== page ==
Before the Winter Chill (2014) Avant l’Hiver

May 6th, 2014
Author: Meredith Taylor

Director: Philippe Claudel

Cast: Daniel Auteuil, Kristen Scott Thomas, Richard Berry, Leila Bakri

Drama    French with subtitles

Novelist turned film-maker Philippe Claudel third feature is a gentle riff on the theme of  ‘A la Recherche de Temps Perdu’.  Intimate in feel and dialogue driven, it makes lavish use of its lush Luxembourgeois setting to tell a classic love story that interlinks the lives of three people and their close friends and family.  Naturally, being French, it’s also a ménage à trios and stars Daniel Auteuil and Kristin Scott Thomas.

Auteuil plays Paul, a neurosurgeon in his sixties whose long marriage to Lucie (Scott Thomas) is happy enough but lacking in sparkle.  Gérard (Richard Berry), their oldest friend, shares a medical practice with Paul and the three are close; Lucie spending her days working in the couple’s modernist house with extensive landscaped gardens and doting on her grandchild. But all is not well in paradise and when Paul starts receiving mystery bouquets of roses, the skies start to darken.

Around the same time, a young Moroccan waitress in Paul’s local cafe, engages him in conversation, claiming to be a former patient, Lou Vallee (Leila Bakri). Gradually Paul is drawn into her story, one of sadness and emotional trauma. Falling for her sultry charms, Paul leaves the family home to ‘get some space’. He’s a decent guy and unsure of himself  in this latelife crisis. At this point Gérard moves in for the kill, revealing his feelings for Lucie in a subtle interplay of shock and bewilderment. Through Gérard, Claudel lampoons this bourgeois set-up with its unfounded dissatisfaction and ennui. This couple appears to have had an easy ride of it: Paul has reached a professional plateau and Lucie moans that her days her full of emptiness in classic bored housewife mode. And Lou is a complex character and not all she seems and as Paul’s life spins out of control, it’s not just his marriage but his professional integrity that is on the line. Lou is ravishingly attractive but does she possess the magnetism to lure Paul away from his comfortable surroundings.  Auteuil captures the naivety of a man who’s been married a long time, but is unsophisticated when it comes to the game of love and out of touch with his feelings.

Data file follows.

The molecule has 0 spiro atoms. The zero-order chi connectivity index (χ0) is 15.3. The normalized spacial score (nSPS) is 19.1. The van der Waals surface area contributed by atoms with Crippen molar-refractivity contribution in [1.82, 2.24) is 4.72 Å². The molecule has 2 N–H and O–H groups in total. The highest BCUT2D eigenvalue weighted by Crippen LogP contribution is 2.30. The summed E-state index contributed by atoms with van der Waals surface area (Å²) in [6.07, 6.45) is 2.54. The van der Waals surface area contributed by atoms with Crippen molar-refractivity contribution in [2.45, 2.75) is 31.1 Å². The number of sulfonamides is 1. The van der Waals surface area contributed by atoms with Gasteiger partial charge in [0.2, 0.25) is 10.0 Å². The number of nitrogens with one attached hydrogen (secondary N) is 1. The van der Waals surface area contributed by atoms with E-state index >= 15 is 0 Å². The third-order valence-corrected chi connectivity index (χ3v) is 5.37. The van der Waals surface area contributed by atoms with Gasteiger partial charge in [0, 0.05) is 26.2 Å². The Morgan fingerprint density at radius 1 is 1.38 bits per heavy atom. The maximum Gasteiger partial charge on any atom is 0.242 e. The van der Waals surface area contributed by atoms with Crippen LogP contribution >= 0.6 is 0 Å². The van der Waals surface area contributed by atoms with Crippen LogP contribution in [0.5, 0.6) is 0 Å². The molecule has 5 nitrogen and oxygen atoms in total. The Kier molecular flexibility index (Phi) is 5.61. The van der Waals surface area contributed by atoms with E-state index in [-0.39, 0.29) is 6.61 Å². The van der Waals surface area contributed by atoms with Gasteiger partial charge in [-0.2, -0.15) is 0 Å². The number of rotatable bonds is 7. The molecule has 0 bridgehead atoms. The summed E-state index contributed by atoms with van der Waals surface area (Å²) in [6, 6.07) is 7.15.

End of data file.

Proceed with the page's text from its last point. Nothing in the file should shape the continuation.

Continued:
What makes this story appealing is the easy and watchable way that Auteuil and Scott Thomas inhabit their well-worn roles as an ordinary (albeit affluent) couple whose bond is deeper than the first flush of sexual attraction but has reached a point of mutual understanding and acceptance. They hold the narrative firmly in their hands and the support cast spin round them like acolytes unable to compete. It may not be an extraordinary drama but what it does, it does extraordinarily well.

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